There are many discussions on when Generation Y ends and when Z begins, but it's around the years 1996-2000. Being born in 1999, and being Worcester Baptist Church's Youth Worker, I am a Generation Z Youth Worker.
I've drafted and redrafted this blog post many times in an effort to make it tidy, but still my thoughts seem scattered. In essence, this blog post is about the high and lows of being an 18 year old, Generation Z Youth Worker.
When it comes to social media, being a Gen Z Youth Worker can be a massive pro. Generally, it gives me an added insight to this generation that perhaps a 30+ year old youth worker wouldn't have. I understand how Snapchat, Instagram, Twitter and Facebook works, all without it being explained to me by a Young Person. I understand why young people want to keep their 'streak'* with a person, even if they find it tiring or annoying. I understand repeatedly checking how many likes the last post got compared to a friend's. I understand the positives and negatives of modern day social media, not because I've read up on the research, but because I've grown up with it.
I find being a Gen Z youth worker really interesting when it comes to research. The research about Generation Z - the young people I'm leading- is also about me. For example, Youth For Christ did research in 2016 and found that 94% of Gen Z use social media on a daily basis, yet 67% of those surveyed recognised it as being their biggest negative influence. I find it so interesting that this research both informs my youth practice, as well as telling other older youth workers about me.
I think being Generation Z impacts what I teach and how I teach it. For example, Youth For Christ's research found that Generation Z's biggest concern was school and exams, the second was what other's thought of them, and the third was their appearance. As Generation Z, I'd agree with this. As a youth worker, this research would inform what I teach.
Similarly, Youthscape did research called 'Losing Heart', and in it they discussed what young people want to talk about VS what the Church is talking about.
The top things Churches were talking to their young people about was the basic beliefs of the Christian faith, prayer, personal reading of scripture, and serving the community. The bottom things were pornography/sex/relationships, same-sex attraction, drugs and mental heath.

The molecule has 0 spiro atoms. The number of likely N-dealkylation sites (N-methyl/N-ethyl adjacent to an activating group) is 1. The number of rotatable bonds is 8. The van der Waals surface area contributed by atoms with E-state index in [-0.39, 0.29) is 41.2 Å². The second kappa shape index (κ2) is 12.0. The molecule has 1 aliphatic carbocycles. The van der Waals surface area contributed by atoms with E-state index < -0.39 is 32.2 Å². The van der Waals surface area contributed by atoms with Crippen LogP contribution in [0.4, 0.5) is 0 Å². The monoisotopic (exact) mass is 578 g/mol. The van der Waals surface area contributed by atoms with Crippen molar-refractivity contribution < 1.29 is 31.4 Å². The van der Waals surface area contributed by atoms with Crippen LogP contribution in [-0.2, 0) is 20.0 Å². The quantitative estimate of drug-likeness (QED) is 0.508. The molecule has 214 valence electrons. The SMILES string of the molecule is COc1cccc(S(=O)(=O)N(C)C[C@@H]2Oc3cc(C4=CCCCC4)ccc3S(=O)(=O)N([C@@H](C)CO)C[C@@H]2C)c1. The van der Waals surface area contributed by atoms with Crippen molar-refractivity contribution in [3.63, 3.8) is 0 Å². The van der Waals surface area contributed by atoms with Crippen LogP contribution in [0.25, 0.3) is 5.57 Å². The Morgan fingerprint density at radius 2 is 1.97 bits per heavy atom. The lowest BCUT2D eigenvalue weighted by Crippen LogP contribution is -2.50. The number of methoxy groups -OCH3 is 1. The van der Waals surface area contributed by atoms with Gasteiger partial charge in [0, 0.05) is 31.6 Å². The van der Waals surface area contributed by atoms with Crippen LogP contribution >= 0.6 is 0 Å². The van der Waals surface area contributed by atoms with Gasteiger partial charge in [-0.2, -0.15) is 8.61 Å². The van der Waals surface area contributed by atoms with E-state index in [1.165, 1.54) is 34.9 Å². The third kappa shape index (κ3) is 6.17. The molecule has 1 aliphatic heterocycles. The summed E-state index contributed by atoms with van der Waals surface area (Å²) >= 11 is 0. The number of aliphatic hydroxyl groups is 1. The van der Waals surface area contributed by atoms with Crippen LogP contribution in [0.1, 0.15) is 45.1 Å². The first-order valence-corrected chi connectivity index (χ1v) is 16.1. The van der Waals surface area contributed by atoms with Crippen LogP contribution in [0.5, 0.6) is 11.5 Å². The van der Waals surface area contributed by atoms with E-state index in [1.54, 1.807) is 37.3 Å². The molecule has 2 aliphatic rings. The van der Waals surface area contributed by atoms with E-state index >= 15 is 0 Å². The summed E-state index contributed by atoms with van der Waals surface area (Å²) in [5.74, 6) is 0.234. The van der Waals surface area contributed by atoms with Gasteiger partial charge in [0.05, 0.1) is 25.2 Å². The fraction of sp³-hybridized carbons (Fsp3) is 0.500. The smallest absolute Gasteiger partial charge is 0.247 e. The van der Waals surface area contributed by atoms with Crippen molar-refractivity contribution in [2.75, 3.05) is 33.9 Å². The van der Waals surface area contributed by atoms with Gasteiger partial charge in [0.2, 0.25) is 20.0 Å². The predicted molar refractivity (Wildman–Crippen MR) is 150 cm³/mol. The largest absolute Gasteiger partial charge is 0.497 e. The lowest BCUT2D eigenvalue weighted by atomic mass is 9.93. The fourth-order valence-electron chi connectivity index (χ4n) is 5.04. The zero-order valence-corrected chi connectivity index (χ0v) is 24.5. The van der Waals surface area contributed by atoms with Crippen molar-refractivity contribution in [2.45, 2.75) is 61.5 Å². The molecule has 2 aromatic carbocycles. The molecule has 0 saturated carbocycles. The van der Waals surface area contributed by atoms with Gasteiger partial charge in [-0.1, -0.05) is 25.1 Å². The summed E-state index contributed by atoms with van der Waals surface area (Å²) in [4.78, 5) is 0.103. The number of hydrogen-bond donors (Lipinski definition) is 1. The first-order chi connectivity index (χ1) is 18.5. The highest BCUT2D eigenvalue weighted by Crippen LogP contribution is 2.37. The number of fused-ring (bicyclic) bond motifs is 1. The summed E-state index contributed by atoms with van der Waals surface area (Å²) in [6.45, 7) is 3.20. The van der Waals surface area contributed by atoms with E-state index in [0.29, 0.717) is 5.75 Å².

The top things young people wanted to talk about were mental heath, how to share faith with friends, pornography/sex/relationships and same-sex attraction
Just to note: all these topics are things I do and will teach, but it's a matter of priority.
Again, as a Generation Z, I agree with this. As a Youth Worker, this research informs what I teach.
But I think the biggest challenge of being an 18 year old youth worker is the feeling of being too young and therefore not enough. There are so many incredible female youth leaders that I'm inspired and encouraged by, but I can't help but see them do youth work and think they're far more capable than I am. I know that I'm just starting out so can't expect to have a handle on everything, especially as some of these youth leaders have been doing youth worker longer than I've been alive. But they all just seem 'together'.
I was so reassuring when I heard a podcast by one of my biggest inspirations, saying that she struggles with body confidence, and another of my inspirations said she struggles with feeling not good enough to lead a new generation. It's not reassuring because I want these incredible women to feel like this, of course not, but if makes me feel a whole lot less alone.
Thank you for reading! Please let me know your thoughts by commenting below or tweeting me @rebeccasaz
* a streak is a Snapchat feature. When a person sends a photo to another person daily, an emoji of a fire appears by their name, along with the number of days photos have been sent. For example, if I sent you a photo on Snapchat every day for 30 days, on your screen would be, "Becca *fire emoji* 30"